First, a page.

I have hosted retirement planning workshops and have met with families one-on-one for almost 20 years.
It has been an amazing experience to educate people, working with them hands-on to reach their retirement goals and objectives. But the last 20 years have also seen the rise of the Internet and a lot of free, reasonable-sounding information.
The cyber gold rush today seems to be personal finance and money blogs; every one with access to the Internet has the solution to your financial woes. The amount of producers of financial content is staggering and can include:
- Journalists at news organizations
- Financial professionals with a blog
- Financial firms
- Banks and Credit Unions
- Podcasters and online radio show hosts
- Bloggers ranging from the hobbyist to the professional
Today I am going to offer you a tongue-in-cheek lookt at 17 reasons you shouldn't read personal finance blogs.
17 Reasons to Beware Personal Finance Blogs
Warning: contains snark
The average blog post is 1000 words or less; a 1.5k word post is considered “long,” and most newspaper articles are not much longer than that. Bloggers and journalists operate on the assumption that a reader will spend a few minutes reading a post before losing interest.
I couldn’t write just 1000 words on why I feel hamburgers are superior to burritos, let alone explain or debate the massive body of prevailing financial research within that word count.
The nuances of complicated tax credits and financial matters can rarely be condensed into a few minutes of reading. Similarly, there are likely to be exemptions, caveats, or cautionary tales more applicable to your situation that didn't make the cut.
2. Outdated Information
Retirement planning is continuously affected by changing tax rules, changes in social security benefits, and new regulatory standards. The GOP tax bill upended what we previously knew about tax planning, and created new opportunities as well as new challenges.
For example, in their rush to pass the tax bill, the GOP expressed the need to revisit and amend the law during the year. Several states have indicated an eagerness to adjust how they collect income and property taxes as a result of the bill. It's highly likely the IRS will clarify portions of the law as aggressive taxpayers attempt to exploit specific provisions.
Additionally, in the last several years, we have seen changes in health insurance, financial regulation, and IRS rules, and the political elite has promised more changes. The only thing we know for sure is relying on outdated information can be costly.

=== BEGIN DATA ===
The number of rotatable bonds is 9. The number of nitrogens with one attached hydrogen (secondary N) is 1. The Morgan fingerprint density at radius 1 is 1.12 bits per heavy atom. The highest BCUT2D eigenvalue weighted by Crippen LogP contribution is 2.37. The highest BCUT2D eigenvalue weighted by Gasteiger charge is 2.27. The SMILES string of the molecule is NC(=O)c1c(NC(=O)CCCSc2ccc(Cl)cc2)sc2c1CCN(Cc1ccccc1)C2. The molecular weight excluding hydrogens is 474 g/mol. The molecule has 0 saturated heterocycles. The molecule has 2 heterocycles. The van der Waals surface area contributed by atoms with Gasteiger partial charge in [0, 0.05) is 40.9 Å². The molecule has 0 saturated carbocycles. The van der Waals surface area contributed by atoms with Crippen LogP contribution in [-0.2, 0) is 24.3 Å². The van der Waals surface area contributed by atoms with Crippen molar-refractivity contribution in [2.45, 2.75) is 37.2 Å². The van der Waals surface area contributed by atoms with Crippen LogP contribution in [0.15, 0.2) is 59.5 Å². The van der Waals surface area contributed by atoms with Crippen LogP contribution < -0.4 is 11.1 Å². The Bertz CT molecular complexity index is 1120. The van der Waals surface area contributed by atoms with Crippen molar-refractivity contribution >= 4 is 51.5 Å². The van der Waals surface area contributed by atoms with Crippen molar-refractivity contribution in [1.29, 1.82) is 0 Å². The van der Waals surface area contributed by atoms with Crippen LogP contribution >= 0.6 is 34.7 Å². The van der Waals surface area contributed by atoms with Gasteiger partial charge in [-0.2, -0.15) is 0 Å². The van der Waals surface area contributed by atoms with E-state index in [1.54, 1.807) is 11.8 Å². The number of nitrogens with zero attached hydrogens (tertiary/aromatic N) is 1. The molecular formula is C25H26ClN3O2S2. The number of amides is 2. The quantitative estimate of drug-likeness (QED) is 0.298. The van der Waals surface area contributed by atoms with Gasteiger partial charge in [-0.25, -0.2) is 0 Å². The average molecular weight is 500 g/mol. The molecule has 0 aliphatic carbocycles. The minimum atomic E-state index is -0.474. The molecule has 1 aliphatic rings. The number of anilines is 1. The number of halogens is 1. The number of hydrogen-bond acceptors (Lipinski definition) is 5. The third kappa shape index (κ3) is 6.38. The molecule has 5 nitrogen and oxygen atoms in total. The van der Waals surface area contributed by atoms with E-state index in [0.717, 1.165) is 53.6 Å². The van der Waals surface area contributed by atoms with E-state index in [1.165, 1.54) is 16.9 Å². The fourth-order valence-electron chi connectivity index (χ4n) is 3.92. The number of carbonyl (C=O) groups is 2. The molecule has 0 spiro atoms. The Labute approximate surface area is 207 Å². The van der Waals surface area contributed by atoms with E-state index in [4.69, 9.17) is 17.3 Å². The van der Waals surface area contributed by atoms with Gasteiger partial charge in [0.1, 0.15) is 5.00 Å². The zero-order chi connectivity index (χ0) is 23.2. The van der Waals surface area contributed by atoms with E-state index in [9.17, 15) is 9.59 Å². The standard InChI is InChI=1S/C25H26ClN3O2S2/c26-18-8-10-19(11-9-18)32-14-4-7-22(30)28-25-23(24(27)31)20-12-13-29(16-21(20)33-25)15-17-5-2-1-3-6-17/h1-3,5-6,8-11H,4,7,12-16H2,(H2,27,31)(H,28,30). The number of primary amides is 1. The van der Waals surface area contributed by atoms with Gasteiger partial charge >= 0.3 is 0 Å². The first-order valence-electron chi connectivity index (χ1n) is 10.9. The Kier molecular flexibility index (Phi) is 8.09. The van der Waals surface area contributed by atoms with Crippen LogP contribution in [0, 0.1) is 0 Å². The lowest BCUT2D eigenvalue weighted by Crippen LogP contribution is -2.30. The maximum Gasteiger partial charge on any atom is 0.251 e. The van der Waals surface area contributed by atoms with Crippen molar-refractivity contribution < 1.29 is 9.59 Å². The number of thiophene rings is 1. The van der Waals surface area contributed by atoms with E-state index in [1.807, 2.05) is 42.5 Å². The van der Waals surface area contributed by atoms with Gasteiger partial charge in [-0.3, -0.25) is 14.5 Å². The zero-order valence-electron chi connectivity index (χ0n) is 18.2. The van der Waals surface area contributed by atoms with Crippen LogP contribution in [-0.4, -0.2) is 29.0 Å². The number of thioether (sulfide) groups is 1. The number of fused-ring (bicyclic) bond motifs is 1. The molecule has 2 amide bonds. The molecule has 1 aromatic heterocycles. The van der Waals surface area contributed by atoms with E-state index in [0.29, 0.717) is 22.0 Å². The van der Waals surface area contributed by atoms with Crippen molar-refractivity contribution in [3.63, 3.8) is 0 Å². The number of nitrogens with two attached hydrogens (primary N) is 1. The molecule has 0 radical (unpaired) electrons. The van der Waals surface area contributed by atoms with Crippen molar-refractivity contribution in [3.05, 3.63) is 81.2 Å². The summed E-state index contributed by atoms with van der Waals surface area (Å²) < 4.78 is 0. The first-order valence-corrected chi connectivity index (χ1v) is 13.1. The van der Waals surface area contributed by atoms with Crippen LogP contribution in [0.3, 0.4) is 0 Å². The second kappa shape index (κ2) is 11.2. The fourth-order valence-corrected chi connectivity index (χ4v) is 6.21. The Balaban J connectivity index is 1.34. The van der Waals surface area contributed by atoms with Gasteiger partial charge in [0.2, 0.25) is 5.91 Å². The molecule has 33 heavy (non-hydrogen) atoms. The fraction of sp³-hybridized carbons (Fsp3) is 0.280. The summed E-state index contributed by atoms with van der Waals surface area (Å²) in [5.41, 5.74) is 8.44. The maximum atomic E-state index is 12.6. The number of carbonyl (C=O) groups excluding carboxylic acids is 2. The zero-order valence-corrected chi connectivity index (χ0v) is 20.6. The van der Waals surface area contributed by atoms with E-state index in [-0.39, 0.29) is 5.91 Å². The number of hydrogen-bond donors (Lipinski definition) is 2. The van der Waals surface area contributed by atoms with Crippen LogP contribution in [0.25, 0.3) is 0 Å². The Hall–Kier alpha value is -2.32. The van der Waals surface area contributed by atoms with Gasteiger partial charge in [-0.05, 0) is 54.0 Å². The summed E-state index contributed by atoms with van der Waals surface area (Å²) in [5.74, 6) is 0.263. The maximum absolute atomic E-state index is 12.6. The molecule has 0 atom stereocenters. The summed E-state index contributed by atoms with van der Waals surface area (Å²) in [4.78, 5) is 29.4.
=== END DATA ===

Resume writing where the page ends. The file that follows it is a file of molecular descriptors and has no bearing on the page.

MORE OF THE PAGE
3. Authors’ Claims May Be Exaggerated
“The greatest trick the devil ever played, wasn't that he didn't exist, rather was that he was red with spiky horns and a tail.” Charles Baudelaire
We all know to ignore the Nigerian prince or UK lottery, but what about the less prominent financial pied pipers and boogeymen that would lead us astray? There is no shortage of authors claiming they have paid off an enormous amount of debt in record time or reached financial independence at a young age.
They are willing to give you the keys to the kingdom, assuming, of course, that you sign up for their newsletter, purchase their eBook, or shop at their Amazon shop. How certain are you that they achieved these results?
Why would someone who reached financial independence retire early at 40 spend their retirement promoting eBooks, as opposed to living the dream in some tropical locale?
4. Social Proof
No one wants to dine at an empty restaurant, so if you see a packed restaurant, the assumption is the food must be good. That’s Social Proof.
In fact, social proof is perceived to be such a powerful sales tool that a multimillion-dollar industry employs ghostwriters to sell positive reviews.
Celebrities have been caught buying social media followers to build their social proof. Similarly, authors can hire influences and promoters to help ensure their content goes viral. As a result, we cannot tell from an author’s following if their success is attributable to providing excellent advice that works or rather a function of them have excellent marketing skills.
5. Lack of Practical Experience
“In theory, theory and practice are the same. In practice, they are not” Albert Einstein
I entered the financial industry when I was 18. I had received the best training in the industry and had the benefit of working at the firm founded by my parents.
At the time, I was convinced that experience didn't matter, as long as you had the latest education. Looking back, nearly 19 years later, I can see how much my feelings have changed working directly with the public: I’ve seen and learned what advice works for them and what doesn't.
Every individual has unique concerns, goals, and emotional hang-ups. Advice that may seem relatively mainstream could cause someone else’s sleepless nights.
6. Observation Bias
Observation bias is the tendency to see what we want to see and to ignore the rest. Every author has a unique way to approach a situation, to apply a specific investment strategy, or even have a particular method of research they use to research a topic.